Humanities students are far more likely than science students to believe that prescribed drugs can be harmful, new research suggests.
While those studying history might think twice about reaching into the medicine cabinet, most of those studying pharmacy would show no hesitation.
A study has revealed that attitudes to drug-taking may become set from adolescence. But those with the most confidence in the effects of medicine may wrongly assume others feel the same if they come to be involved in prescribing drugs after graduation.
These are the conclusions drawn by Brighton University researcher Robert Horne and John Weinman of Guy's Hospital, after surveying 600 students about their attitudes to medicines and prescriptions.
Their results suggest culture plays a significant role in forming attitudes, but there was also an important relationship between university course and attitude.
Between a third and a half of medicines prescribed by doctors are not taken as suggested, according to Dr Horne.
"Medicines account for 10 per cent of NHS spending," he said. "This is a substantial cost. We have recently found many patients are reluctant to take prescribed medicines because of concerns about becoming dependent on them or risking long-term side-effects. We therefore need to understand from the patients' perspective why they are not being used as prescribed. We also need to know where people get beliefs about prescribed medicines from."
Questionnaires were sent to 600 students at Brighton University asking them which cultural group they were from. Comparing students of like age and university course, Asian students were found to tend to see medicines as less beneficial and intrinsically more harmful than their white peers did. This, Dr Horne suggests, may be due to differences in approaches to medicine in the West and in traditionally Asian environments where herbs are used as part of a more holistic approach.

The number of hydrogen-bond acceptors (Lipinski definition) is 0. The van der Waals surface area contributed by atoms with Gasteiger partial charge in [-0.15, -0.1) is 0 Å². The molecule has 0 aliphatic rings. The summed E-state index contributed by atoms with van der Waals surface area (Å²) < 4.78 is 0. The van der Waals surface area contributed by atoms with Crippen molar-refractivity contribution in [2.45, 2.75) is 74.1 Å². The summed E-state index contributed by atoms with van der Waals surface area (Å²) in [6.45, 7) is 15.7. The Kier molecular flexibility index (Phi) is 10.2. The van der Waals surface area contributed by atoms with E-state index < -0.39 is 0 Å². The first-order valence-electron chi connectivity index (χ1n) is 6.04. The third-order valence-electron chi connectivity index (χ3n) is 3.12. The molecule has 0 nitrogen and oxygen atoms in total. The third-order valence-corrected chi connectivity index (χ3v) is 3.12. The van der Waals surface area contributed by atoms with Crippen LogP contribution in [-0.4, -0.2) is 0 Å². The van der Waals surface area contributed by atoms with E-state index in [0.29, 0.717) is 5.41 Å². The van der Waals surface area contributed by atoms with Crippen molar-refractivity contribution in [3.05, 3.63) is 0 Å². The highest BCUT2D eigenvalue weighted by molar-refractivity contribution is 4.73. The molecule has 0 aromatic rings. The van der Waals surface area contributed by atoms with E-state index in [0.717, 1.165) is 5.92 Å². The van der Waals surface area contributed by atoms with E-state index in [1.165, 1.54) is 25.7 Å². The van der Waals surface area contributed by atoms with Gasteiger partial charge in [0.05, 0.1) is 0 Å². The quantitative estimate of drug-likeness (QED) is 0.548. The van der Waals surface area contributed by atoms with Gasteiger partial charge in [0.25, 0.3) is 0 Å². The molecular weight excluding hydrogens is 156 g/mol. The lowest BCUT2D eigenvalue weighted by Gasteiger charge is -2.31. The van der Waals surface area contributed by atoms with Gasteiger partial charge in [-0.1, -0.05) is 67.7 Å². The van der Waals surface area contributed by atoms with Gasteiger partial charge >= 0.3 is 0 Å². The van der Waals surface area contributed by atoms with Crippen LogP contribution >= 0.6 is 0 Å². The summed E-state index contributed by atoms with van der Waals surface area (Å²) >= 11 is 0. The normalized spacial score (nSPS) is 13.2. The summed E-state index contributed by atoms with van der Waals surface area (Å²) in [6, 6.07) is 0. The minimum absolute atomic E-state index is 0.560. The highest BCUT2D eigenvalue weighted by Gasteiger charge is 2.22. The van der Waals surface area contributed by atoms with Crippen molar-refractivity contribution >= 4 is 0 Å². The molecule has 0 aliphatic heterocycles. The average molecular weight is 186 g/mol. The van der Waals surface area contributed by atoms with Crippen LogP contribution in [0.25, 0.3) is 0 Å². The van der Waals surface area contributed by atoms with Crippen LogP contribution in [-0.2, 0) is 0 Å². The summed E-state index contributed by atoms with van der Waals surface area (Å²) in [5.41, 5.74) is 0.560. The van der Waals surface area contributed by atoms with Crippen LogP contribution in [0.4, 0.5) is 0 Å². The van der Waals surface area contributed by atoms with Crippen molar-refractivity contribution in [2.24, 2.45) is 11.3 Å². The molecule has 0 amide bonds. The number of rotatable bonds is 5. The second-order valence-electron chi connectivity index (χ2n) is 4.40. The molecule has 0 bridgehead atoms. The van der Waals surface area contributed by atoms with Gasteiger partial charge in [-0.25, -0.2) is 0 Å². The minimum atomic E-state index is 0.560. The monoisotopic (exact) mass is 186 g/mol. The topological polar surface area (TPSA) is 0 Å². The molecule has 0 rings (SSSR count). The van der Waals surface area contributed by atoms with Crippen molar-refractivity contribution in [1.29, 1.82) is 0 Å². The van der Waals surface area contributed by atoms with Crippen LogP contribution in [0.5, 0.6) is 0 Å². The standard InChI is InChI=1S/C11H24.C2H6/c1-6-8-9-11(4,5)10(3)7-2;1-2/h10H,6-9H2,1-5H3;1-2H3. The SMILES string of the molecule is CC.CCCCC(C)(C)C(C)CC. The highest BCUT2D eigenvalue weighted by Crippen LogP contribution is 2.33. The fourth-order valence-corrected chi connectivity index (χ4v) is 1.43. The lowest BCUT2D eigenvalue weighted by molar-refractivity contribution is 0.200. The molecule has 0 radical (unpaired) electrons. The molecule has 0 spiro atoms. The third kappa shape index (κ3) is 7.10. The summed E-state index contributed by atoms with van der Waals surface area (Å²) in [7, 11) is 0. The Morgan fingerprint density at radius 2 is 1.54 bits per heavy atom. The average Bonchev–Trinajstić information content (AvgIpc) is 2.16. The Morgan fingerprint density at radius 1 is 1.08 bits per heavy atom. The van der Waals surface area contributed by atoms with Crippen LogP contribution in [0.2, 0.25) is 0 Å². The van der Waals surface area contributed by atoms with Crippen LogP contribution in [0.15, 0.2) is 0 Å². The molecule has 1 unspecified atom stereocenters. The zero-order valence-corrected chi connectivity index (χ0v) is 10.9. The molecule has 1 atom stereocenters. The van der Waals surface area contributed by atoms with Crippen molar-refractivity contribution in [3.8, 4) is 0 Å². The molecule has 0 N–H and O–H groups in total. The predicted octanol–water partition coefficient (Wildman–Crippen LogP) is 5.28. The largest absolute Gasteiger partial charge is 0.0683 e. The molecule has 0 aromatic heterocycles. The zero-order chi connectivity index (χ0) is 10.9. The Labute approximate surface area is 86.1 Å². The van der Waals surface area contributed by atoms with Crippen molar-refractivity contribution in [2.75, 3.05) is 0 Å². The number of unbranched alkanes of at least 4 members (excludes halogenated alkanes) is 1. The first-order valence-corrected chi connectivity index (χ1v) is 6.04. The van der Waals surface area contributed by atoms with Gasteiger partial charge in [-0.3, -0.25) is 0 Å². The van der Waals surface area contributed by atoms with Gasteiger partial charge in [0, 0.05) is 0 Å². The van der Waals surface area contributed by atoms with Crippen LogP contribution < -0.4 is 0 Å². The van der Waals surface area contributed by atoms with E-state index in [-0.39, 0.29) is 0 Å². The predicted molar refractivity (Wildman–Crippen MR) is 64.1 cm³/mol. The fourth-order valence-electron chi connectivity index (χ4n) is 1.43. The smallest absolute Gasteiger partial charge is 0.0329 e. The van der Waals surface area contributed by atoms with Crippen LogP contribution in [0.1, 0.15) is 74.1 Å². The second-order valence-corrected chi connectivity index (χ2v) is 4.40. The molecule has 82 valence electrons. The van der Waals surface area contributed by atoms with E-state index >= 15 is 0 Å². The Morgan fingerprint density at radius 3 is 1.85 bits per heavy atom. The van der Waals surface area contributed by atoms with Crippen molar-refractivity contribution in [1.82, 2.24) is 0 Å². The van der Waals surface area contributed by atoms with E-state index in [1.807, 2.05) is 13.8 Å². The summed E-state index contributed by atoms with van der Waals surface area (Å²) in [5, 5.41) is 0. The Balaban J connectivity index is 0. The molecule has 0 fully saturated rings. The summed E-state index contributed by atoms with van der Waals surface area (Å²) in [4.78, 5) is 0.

Researchers also found that, after taking into account the effects of cultural origins, there was a significant difference in attitude towards medicines between students taking different subjects.
Pharmacy students were far more likely than engineering, accountancy, social policy and humanities groups to believe medicines were beneficial and less likely to see them as intrinsically harmful, addictive poisons that should not be taken for long periods. Humanities students were much more likely to believe medicines were over-prescribed.
Pharmacy, accountancy and engineering students were much less likely to see themselves as sensitive to the adverse effects of medicines than social policy and humanities students. The former groups listed far fewer problems associated with taking medicines than the social scientists.
Dr Horne said: "It was quite surprising that such clear differences existed between students on the basis of their chosen courses. In the case of pharmacy students, positive orientation towards medicines might have influenced their choice of degree. But the same could not be said for mechanical engineers, who had more positive views about medicines than all other groups except pharmacy. This raised the nature-nurture question. Did pharmacy students start out with a more positive view of medicines or were their attitudes shaped by the course?" Responses of first- and third-year pharmacy students were compared to see whether their attitudes towards medicines changed as they progressed through the course. No significant difference was found, suggesting views were already formed.
"These findings suggest that views about medication might form fairly early on, possibly during adolescence," said Dr Horne.
"These are all students in the same university with many shared experiences, but there were already definable differences. The implications may be that pharmacy students come to practise they assume everyone has the same positive attitudes towards medicines as they have. They may therefore be less likely to anticipate that their patients may feel reluctant to take medicines."
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